Modi should engage like how I used to

Interview/ H.D. Deve Gowda, former prime minister and JD(S) national president

24-Deve-Gowda H.D. Deve Gowda | Bhanu Prakash Chandra

Twenty-five years ago, in June, 1996, a quiet unassuming Kannadiga became yet another “accidental prime minister” of India. This, after veteran West Bengal chief minister Jyoti Basu proposed the name of Haradanahalli Doddegowda Deve Gowda, the chief minister of Karnataka, as the leader of the United Front, an alliance of 13 parties, which had outside support of the Congress. Gowda's party, the Janata Dal, had only 46 MPs.
Today, when regional bigwigs like Mamata Banerjee, M.K. Stalin and Pinarayi Vijayan have given the BJP a drubbing, and have cornered the Congress in Kerala and West Bengal, the possibility of a third front coming to power in 2024, like in 1996, cannot be ruled out. But a coalition of regional parties tends to be fluid and unstable. Like it was in the case of the UF. Gowda was prime minister for less than a year; his government fell after the Congress withdrew support.
Sitaram Kesri, the then Congress president, said Gowda was a good-for-nothing who did not give him enough respect. Kesri said the Congress will rescind its decision if the UF replaced Gowda, which it did. Inder Kumar Gujral, Gowda’s external affairs minister, was sworn in as prime minister in April 1997. He, too, lasted for less than a year. Gowda, 88, refused to comment on who he thought was the apt regional leader to become prime minister in 2024.
In 1999, Gowda formed the JD(S) after the Janata Dal split. Since then, he has played the statesman, the power behind the throne, as the JD(S) formed ruling coalitions in Karnataka with both the Congress and the BJP.

Excerpts from an exclusive interview with Gowda:

Is the Union government to blame for the second wave of Covid-19? What were the drawbacks in the Narendra Modi government’s strategy?

I have stated repeatedly that I will not mix politics and the pandemic. However, it is important to acknowledge that people suffered, they are angry, and many lives were lost. Things could have been better. I think we grew complacent after the first wave, and prematurely declared victory against the pandemic.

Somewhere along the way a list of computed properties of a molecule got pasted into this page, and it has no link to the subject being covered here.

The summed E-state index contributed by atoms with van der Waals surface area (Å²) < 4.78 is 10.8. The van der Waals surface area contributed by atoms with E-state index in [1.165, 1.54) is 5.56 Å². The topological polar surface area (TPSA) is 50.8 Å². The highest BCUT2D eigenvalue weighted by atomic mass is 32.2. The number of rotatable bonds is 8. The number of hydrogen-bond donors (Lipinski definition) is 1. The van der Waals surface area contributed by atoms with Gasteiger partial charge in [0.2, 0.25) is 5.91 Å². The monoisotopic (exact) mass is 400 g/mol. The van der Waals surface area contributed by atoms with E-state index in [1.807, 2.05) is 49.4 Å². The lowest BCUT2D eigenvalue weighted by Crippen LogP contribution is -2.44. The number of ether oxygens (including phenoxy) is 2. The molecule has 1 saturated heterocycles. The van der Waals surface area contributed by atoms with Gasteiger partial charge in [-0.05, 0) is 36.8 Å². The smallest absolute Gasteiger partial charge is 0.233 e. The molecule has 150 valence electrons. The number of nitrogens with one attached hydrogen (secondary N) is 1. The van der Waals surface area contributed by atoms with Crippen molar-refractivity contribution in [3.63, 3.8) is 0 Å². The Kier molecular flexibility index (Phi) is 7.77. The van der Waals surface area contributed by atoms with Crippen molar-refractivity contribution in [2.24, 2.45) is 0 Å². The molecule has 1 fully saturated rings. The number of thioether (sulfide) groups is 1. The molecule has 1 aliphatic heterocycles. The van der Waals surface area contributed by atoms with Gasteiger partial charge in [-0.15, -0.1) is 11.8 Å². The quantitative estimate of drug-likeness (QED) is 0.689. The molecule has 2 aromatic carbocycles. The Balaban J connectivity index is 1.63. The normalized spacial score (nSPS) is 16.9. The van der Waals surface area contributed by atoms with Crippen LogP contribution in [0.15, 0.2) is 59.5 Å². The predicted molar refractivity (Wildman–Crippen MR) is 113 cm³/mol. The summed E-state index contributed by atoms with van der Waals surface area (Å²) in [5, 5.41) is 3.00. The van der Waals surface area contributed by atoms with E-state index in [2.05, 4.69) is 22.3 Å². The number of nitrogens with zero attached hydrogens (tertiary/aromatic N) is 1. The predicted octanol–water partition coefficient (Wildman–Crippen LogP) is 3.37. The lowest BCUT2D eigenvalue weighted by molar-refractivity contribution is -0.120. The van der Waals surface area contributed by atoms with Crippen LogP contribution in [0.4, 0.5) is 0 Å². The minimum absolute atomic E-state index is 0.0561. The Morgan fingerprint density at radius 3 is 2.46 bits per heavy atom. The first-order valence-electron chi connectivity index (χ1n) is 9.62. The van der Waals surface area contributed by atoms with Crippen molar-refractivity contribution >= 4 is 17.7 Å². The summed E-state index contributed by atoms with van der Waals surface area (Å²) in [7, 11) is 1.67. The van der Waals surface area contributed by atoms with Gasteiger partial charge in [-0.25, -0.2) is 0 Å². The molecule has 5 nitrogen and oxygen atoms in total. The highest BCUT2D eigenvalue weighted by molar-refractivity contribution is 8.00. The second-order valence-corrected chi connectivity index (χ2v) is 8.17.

We should have avoided super-spreader events. At the peak of the second wave, I wrote a letter to the prime minister. He responded positively.
I suggested things like decentralisation of Covid management, postponement of all by-polls and local polls for the next six months, to set deadlines for vaccination, to keep the poorest in mind when pricing vaccines, to drop identity proof for vaccination and to think of people who do not have access to the internet for vaccine registration.
I had emphasised to the prime minister that the virus does not understand political partisanship and we should fight it as one nation.
What needs to be done to reduce the vaccine shortage in the country?
There is no one thing that can be done to reduce shortage. A lot of things have to be coordinated with great efficiency, simultaneously. Vaccines should be made locally or imported. Even to make locally, we need to import (raw material).
Bureaucrats and businessmen do not solve problems, politicians do. We are a poor and populous country and we should have invested in vaccines early. Ironically, India is one of the largest manufacturers of vaccines and we are facing the greatest shortage.
I am glad that steps are now being taken to resolve this. Hopefully, we will be in a better position in the next couple of months. I am also happy that the G7 countries have signalled positively on vaccinating the world.

You yourself were affected by Covid-19. How did you overcome it?
Luckily, my infection was mild. My wife suffered much more. By God’s grace we came out of it. I thank the doctors and nurses who treated me. My family is also full of surgeons and doctors—my son, sons-in-law and grandchildren are all in the profession. They monitored us. My belief in science and in God saved me.